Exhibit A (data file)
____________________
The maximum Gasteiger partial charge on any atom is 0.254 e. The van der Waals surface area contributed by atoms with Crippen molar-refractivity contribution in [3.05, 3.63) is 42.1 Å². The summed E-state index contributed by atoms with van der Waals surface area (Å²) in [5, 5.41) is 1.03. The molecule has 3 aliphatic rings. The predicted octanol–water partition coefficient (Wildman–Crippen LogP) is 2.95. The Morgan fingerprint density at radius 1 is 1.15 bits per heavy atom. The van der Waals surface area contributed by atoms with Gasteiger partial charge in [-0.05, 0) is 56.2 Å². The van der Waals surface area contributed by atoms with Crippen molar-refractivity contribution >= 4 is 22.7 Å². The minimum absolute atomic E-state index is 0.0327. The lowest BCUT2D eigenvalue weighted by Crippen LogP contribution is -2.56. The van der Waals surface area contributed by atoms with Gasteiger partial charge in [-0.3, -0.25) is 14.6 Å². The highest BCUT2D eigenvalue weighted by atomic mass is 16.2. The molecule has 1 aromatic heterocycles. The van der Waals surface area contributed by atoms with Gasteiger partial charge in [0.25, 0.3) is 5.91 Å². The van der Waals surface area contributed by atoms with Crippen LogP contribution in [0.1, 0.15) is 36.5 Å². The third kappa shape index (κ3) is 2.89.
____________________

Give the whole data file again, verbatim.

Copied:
The maximum Gasteiger partial charge on any atom is 0.254 e. The van der Waals surface area contributed by atoms with Crippen molar-refractivity contribution in [3.05, 3.63) is 42.1 Å². The summed E-state index contributed by atoms with van der Waals surface area (Å²) in [5, 5.41) is 1.03. The molecule has 3 aliphatic rings. The predicted octanol–water partition coefficient (Wildman–Crippen LogP) is 2.95. The Morgan fingerprint density at radius 1 is 1.15 bits per heavy atom. The van der Waals surface area contributed by atoms with Gasteiger partial charge in [-0.05, 0) is 56.2 Å². The van der Waals surface area contributed by atoms with Crippen molar-refractivity contribution >= 4 is 22.7 Å². The minimum absolute atomic E-state index is 0.0327. The lowest BCUT2D eigenvalue weighted by Crippen LogP contribution is -2.56. The van der Waals surface area contributed by atoms with Gasteiger partial charge in [-0.3, -0.25) is 14.6 Å². The highest BCUT2D eigenvalue weighted by atomic mass is 16.2. The molecule has 1 aromatic heterocycles. The van der Waals surface area contributed by atoms with Gasteiger partial charge in [0.25, 0.3) is 5.91 Å². The van der Waals surface area contributed by atoms with Crippen LogP contribution in [0.1, 0.15) is 36.5 Å². The third kappa shape index (κ3) is 2.89.